A company that genetically engineers mosquitoes to produce "dud" offspring says an experimental program has reduced the number of mosquito larvae by 80 percent in one small Brazilian city. Now they plan to expand production of the insects to fight Zika, dengue and other dangerous viruses.
Oxitec, based in Britain, started developing the mosquitoes to fight dengue, a potentially deadly virus that circulates in many countries around the world and that's especially bad in Brazil. But the same mosquitoes also carry the chikungunya virus, the yellow fever virus and Zika, the once little-known scourge that's spreading rapidly across the Americas and that doctors suspect may cause birth defects.
City officials in Piracicaba, Brazil, agreed to work with the company to expand its production facility in the town, which operates in a region that produces sugar cane near the coastal city of Sao Paulo.
"We decided to extend the project … for another year and also signed a record of intent to expand the project to the central area of Piracicaba," Gabriel Ferrato, mayor of Piracicaba, said in a statement released by the company.
The company's scientists genetically alter the male mosquitoes so that any offspring they father don't develop properly. These genetically modified males mate with the females, which lay dud eggs.
Oxitec is waiting for permission to test their mosquitoes in the Florida Keys, where dengue and other viruses could also take hold in the mosquito populations.
Mosquitoes carry many different viruses. The most common is dengue, which threatens 40 percent of the world's population and which infects close to 400 million people each year. It kills about one in every 2,000 people infected, according to the U.S. Centers for Disease Control and Prevention.
The same Aedes aegypti mosquitoes that transmit dengue also spread Zika, which is now expanding in 18 countries in the Americas, according to the Pan American Health Organization (PAHO). Once thought harmless, Zika is now strongly suspected of causing a severe birth defect called microcephaly, in which a baby's head and brain are underdeveloped.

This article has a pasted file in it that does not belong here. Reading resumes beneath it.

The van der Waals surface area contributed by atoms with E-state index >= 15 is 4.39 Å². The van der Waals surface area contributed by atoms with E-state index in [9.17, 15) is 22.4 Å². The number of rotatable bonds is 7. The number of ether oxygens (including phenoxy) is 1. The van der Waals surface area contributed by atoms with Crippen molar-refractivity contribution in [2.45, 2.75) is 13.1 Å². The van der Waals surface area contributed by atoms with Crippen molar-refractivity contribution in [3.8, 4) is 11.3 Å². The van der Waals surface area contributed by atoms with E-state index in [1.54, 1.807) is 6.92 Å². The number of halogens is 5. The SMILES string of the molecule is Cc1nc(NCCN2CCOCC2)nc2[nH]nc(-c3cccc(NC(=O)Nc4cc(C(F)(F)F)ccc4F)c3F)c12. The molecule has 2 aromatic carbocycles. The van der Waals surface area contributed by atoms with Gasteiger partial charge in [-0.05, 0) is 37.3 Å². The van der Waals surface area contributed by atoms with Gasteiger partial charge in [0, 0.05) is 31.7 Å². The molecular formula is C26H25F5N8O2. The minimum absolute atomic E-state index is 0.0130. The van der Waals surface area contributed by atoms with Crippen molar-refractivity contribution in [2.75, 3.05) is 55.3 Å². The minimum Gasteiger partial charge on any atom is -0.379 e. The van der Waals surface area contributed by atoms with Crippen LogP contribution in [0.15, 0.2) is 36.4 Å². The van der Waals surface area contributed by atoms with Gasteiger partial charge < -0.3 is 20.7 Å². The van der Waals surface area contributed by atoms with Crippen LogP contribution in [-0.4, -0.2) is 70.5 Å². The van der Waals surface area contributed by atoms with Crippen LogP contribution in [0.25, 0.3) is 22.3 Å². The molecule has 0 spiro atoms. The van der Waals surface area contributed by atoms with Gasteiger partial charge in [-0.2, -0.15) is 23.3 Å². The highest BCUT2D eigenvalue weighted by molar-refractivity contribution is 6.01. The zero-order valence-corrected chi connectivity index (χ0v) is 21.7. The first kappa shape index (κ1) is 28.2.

Zika may also cause neurological complications, including Guillain Barré syndrome.
It's hard to tell exactly what is happening because Zika is not easy to test for. Symptoms, as well as test results, can easily be mixed up with dengue. And many people may be infected with both at the same time.
The U.S. Centers for Disease Control and Prevention has issued a travel advisory suggesting that pregnant women put off travel to affected countries if they can until more is known.
There's no vaccine or treatment for either Zika or dengue, although an experimental vaccine for dengue is being tested now. Experts agree the best way to prevent infection is to reduce mosquito populations and for people to avoid being bitten by using repellants, wearing protective clothing and staying indoors.
Spraying can kill off mosquito populations — and even some beneficial insects, too. What's more, the widespread spraying of DDT in 1950s and 1960s greatly damaged bird populations.
Other teams are working on ways to genetically engineer mosquitoes. One group genetically modified mosquitoes so they only produce male offspring. Male mosquitoes don't bite. It's the females that need blood to produce healthy eggs.
Another team is infecting the insects with a bacteria called Wolbachia that kills the mosquitoes while they are young and also seems to prevent them from carrying dengue. It's being tested in Vietnam.
Altered mosquitoes are probably only one part of what should be a wider approach to control disease-carrying mosquitoes, experts say.
For one thing, no matter how successfully local populations are reduced, it's likely numbers would rebound after a few years, so researchers would have to continually re-introduce genetically engineered mosquitoes.
But in theory, the approach could be used to fight all types of mosquitoes, including the Anopheles gambiae mosquitoes that transmit most malaria.
Experts said if nothing else, the experiments may help reassure people that the GM mosquitoes aren't harmful.
"The success of Oxitec's efforts in Brazil could go a long way in helping to counter certain misconceptions about mosquito genetic control technologies involving genetically altered insects by showing that it can be effective and not necessarily risky or dangerous," said David O'Brochta, an expert on insect genetics at the University of Maryland who himself breeds transgenic mosquitoes.
"I do not think that Oxitec's expansion of their area of operation is surprising and in my opinion is generally an encouraging sign that this and related genetics-based technologies for the control or local elimination of mosquitoes is moving towards the mainstream. "